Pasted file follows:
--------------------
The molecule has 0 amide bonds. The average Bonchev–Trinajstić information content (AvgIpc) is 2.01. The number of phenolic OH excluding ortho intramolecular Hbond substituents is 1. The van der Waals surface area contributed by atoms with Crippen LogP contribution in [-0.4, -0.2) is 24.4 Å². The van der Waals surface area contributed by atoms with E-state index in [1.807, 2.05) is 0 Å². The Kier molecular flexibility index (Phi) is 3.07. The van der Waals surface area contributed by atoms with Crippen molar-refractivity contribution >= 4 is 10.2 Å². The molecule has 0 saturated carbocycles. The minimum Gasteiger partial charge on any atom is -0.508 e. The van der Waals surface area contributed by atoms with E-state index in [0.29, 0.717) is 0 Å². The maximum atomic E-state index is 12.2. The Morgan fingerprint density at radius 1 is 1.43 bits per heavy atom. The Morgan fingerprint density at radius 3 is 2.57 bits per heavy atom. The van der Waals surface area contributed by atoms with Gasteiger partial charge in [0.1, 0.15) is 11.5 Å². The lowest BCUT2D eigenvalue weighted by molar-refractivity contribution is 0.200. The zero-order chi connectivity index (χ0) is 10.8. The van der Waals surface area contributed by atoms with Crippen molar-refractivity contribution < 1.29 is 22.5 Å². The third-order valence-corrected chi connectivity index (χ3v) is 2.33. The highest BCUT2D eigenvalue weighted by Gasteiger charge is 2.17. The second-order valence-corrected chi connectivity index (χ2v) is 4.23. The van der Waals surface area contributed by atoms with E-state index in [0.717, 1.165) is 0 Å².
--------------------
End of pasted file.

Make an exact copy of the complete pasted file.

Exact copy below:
The molecule has 0 amide bonds. The average Bonchev–Trinajstić information content (AvgIpc) is 2.01. The number of phenolic OH excluding ortho intramolecular Hbond substituents is 1. The van der Waals surface area contributed by atoms with Crippen LogP contribution in [-0.4, -0.2) is 24.4 Å². The van der Waals surface area contributed by atoms with E-state index in [1.807, 2.05) is 0 Å². The Kier molecular flexibility index (Phi) is 3.07. The van der Waals surface area contributed by atoms with Crippen molar-refractivity contribution >= 4 is 10.2 Å². The molecule has 0 saturated carbocycles. The minimum Gasteiger partial charge on any atom is -0.508 e. The van der Waals surface area contributed by atoms with E-state index in [0.29, 0.717) is 0 Å². The maximum atomic E-state index is 12.2. The Morgan fingerprint density at radius 1 is 1.43 bits per heavy atom. The Morgan fingerprint density at radius 3 is 2.57 bits per heavy atom. The van der Waals surface area contributed by atoms with Gasteiger partial charge in [0.1, 0.15) is 11.5 Å². The lowest BCUT2D eigenvalue weighted by molar-refractivity contribution is 0.200. The zero-order chi connectivity index (χ0) is 10.8. The van der Waals surface area contributed by atoms with Crippen molar-refractivity contribution < 1.29 is 22.5 Å². The third-order valence-corrected chi connectivity index (χ3v) is 2.33. The highest BCUT2D eigenvalue weighted by Gasteiger charge is 2.17. The second-order valence-corrected chi connectivity index (χ2v) is 4.23. The van der Waals surface area contributed by atoms with E-state index in [0.717, 1.165) is 0 Å².